I recall one evening in the fall last year at the University of Windsor where I had a unique encounter, a divine appointment if you will, with a truly needy soul. Every Tuesday I would accompany my son to the university for company and while he sat in class I would either do one of two things: mark my students’ work, or work on my weekly blog. On this particular evening just before I sat down to settle in to work, I went to the washroom and suddenly noticed something very troubling. I could hear muffled sobs, sniffling and could see feet pacing back and forth in the large stall. Immediately I was drawn to this woman and felt a deep desire to know what was so upsetting. Lingering for a long time, I was greatly disappointed that she did not come out. I went in and out of the washroom several times and yet she was still there. Finally after quite some time and when the washroom was empty besides her and I, I boldly said “Excuse me miss, but are you o.k.?” She weakly replied “I’m fine.” I then said “I don’t mean to pry but I can tell you have been crying and you have been in there a long time. I know you are in some type of distress and I just want you to know I care. I am a mom and I am reaching out to you as if you were my own child. I am here for you if you would like to talk.” She said “Thank you, but I am fine.” (Clearly, she was not.) I then went on to say “I won’t pretend to know what you are going through, but I want you to know that you are strong, capable and you will get through this! I also want you to know that I will be praying for you!” She again said “Thank you! Thank you!” as she cried. Waiting for a minute, I sensed that was to be the extent of our time together, and I quietly left the washroom. Never did I ever see her in person, but I pray that my words and actions touched her spirit that night. I pray that God used me to help her see in some way that there are no problems too serious that cannot be solved and that someone truly cared about her.
Opportunities will arise when we feel led to help others, yet we may feel uncomfortable. I did that night in the washroom. We don’t want to say or do the wrong thing, so we hesitate. This has happened to me in the past and I have lived to regret it. My mom always said “You will never go wrong when being kind.” I have tried to live by those wise words and use them to guide me to help others. Where we may feel inadequate or unsure, we may be just the one that helps that needy person that day like my experience with the young girl in the washroom.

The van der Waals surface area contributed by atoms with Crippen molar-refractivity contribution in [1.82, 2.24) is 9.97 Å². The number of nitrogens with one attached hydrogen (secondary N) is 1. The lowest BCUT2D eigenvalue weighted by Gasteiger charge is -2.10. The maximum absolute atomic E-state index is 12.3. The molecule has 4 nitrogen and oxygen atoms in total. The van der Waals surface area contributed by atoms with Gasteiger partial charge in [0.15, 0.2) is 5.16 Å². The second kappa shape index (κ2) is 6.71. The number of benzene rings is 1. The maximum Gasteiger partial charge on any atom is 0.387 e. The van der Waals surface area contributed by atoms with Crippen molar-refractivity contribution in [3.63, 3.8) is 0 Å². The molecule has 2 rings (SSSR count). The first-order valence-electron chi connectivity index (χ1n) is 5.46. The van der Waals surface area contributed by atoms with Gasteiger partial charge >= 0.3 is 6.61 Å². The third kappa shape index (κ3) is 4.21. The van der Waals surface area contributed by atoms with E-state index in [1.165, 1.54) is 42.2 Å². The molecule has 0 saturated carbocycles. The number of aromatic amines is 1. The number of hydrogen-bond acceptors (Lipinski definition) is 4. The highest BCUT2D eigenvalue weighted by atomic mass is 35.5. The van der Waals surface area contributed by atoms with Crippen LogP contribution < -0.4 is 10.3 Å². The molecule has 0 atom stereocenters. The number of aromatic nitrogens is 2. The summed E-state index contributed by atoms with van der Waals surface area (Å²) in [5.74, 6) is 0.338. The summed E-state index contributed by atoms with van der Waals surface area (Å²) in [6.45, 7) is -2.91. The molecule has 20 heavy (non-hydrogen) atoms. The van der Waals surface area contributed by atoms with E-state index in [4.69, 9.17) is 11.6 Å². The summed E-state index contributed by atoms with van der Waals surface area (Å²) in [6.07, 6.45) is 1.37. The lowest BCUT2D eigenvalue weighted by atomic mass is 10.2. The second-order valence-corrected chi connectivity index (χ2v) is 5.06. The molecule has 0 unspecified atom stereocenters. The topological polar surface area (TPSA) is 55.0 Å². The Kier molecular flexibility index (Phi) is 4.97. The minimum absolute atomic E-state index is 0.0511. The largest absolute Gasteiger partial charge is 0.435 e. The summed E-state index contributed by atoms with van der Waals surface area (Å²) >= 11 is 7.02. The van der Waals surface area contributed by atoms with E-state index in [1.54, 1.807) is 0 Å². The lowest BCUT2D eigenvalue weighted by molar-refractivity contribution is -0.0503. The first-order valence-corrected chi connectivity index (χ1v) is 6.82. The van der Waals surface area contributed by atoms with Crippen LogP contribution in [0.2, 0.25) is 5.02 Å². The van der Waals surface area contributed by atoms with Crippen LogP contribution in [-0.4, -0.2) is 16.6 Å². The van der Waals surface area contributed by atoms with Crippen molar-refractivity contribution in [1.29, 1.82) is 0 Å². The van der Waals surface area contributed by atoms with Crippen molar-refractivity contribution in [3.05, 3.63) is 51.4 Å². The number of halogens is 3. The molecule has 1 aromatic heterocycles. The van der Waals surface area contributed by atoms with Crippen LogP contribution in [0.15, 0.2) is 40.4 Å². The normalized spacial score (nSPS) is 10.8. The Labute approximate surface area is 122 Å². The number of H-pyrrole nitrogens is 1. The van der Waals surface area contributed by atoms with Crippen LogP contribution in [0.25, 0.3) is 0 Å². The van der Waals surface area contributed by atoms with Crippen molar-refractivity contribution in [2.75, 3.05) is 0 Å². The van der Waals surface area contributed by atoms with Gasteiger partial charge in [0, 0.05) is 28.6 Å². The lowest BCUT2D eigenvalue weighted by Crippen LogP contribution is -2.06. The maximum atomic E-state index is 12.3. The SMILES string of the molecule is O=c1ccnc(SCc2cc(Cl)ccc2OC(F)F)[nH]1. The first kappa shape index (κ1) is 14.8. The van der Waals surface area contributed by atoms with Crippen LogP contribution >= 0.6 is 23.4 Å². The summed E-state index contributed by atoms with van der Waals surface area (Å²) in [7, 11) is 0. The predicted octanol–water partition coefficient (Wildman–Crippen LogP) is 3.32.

I have always had a heart for grieving kids and a deep desire to help them. It was through that desire that my book Magic Kisses came about. It is a story about eight year old Molly and how she deals with the death of her father and how their family finds hope and healing after his death. Many times I struggled with how to bring this book to life. Many times I doubted it would ever be a reality, but now that it is published it is being used as a tool to help others and I am so humbled and grateful.
Sometimes we underestimate ourselves. We think someone else would do a better job at this or someone else would have a better word of comfort or encouragement for a particular person. I know I have been that doubter. Through the years though I have learned that when we pray to be a blessing to someone, God will give us the courage and the words to be a genuine help to others, even when we feel like we have nothing to offer.
There is so much heartache and tragedy, but there is so much good in this world as well. We need to bring that message of hope and healing to each other. The need is so great and knowing where to start can be a daunting task, but all it takes is starting with that first critical step. Believe in yourself and your ability to share your heart with someone and let him or her know that you care about what is going on in his or her life. I remember in a recent sermon at church our pastor suggested this simple phrase to truly help others. He shared to acknowledge what others are going through and ask “What can I do to help?” It lets them know that you care and are willing to take action to make their situations better. You may be one person, but with an open heart you can make a big difference, one person at a time.
Until next time,
2 Corinthians 1:4: He comforts us in all our troubles so that we can comfort others. When they are troubled, we will be able to give them the same comfort God has given us.
Little Lesson Learned: Sometimes one willing soul is all that is needed to make a profound impact on another.
Copyright: littlelessonslearnedbydana, 2015